“When we arrived here, we noticed that the supply of trained professionals was very low. To reverse this situation, we undertook an extensive social action and managed to train over 300 people, contributing to the project’s success”
To bring the Nova Olinda Park to life, 1,700 employees were hired. More than half were local residents. José Aparecido, one of the trained professionals, was beaming: “I thought the course was excellent and, thanks to the knowledge acquired in the classroom, I found a job. Here in our region, the job market is tough, so I can only give thanks", he said.
A future projected on clean energy generation and recycling
In addition to the technical courses, Enel Group promoted several education and management programmes, with practical and theoretical lessons on themes related not only to solar energy but also environmental preservation and valuing the culture and rights of the quilombolas.
“What gladdens me in such an initiative is that this is a project directed towards environmental goals and sustainability. A solar power plant brings not only development in the present, but it also allows us to dream of a better world through clean energy generation”
Dona Maria de Lourdes, a kind of matriarch of the Estreito and Eliezer quilombola community, located 25km away from the solar plant, was also very proud and the reason couldn’t be more unexpected: a square was named after her!
“I gladly donated the land for the construction of the small square and did not expect this tribute. During the day, the square entertains the children and, at night, everyone gathers there to chat. We are all very happy with the improvements made here”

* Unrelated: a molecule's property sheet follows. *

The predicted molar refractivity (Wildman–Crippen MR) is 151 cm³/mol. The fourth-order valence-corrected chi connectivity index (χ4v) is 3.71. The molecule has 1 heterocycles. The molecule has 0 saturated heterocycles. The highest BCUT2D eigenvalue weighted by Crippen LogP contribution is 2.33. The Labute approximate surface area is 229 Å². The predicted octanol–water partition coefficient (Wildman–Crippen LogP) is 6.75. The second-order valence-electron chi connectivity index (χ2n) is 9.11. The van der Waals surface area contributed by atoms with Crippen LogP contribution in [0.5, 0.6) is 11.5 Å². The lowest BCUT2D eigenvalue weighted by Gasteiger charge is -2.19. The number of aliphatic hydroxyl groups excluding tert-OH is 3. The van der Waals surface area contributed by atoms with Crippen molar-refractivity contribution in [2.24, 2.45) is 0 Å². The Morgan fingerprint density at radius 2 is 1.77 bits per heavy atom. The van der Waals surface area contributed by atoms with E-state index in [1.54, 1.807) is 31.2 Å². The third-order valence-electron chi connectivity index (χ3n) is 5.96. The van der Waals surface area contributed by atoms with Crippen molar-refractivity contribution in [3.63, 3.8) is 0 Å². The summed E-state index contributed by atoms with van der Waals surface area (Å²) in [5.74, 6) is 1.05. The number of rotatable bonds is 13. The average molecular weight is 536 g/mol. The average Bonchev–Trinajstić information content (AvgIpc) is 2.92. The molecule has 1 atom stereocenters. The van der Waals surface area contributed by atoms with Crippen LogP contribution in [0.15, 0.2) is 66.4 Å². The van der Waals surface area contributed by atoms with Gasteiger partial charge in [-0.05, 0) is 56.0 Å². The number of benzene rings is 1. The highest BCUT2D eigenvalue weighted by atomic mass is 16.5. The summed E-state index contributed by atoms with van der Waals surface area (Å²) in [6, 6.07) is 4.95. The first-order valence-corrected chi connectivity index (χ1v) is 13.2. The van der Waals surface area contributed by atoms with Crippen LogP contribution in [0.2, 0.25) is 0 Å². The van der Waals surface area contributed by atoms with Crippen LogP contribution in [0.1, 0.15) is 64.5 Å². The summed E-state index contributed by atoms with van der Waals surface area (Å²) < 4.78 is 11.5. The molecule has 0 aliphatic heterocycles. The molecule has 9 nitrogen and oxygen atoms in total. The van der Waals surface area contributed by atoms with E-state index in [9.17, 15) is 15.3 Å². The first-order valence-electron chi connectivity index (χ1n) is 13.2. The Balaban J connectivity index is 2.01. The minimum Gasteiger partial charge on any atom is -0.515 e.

Dona Maria de Lourdes square was built using residue from the Nova Olinda park construction donated by Enel. The leisure area was erected with the help of partner companies and involved 150 volunteers. During the project, wooden pallets and coils were reused and made into fences, benches and toys. The sustainability and social responsibility action was also replicated in the Saco/Curtume community and brought many benefits to the families who live in the region.
“We believe that the creation of shared value starts with respect for the culture and identity of local residents. Now, with the end of the works, we hope the community embraces the knowledge acquired and that the territory is ready to develop itself. This is what being sustainable means!”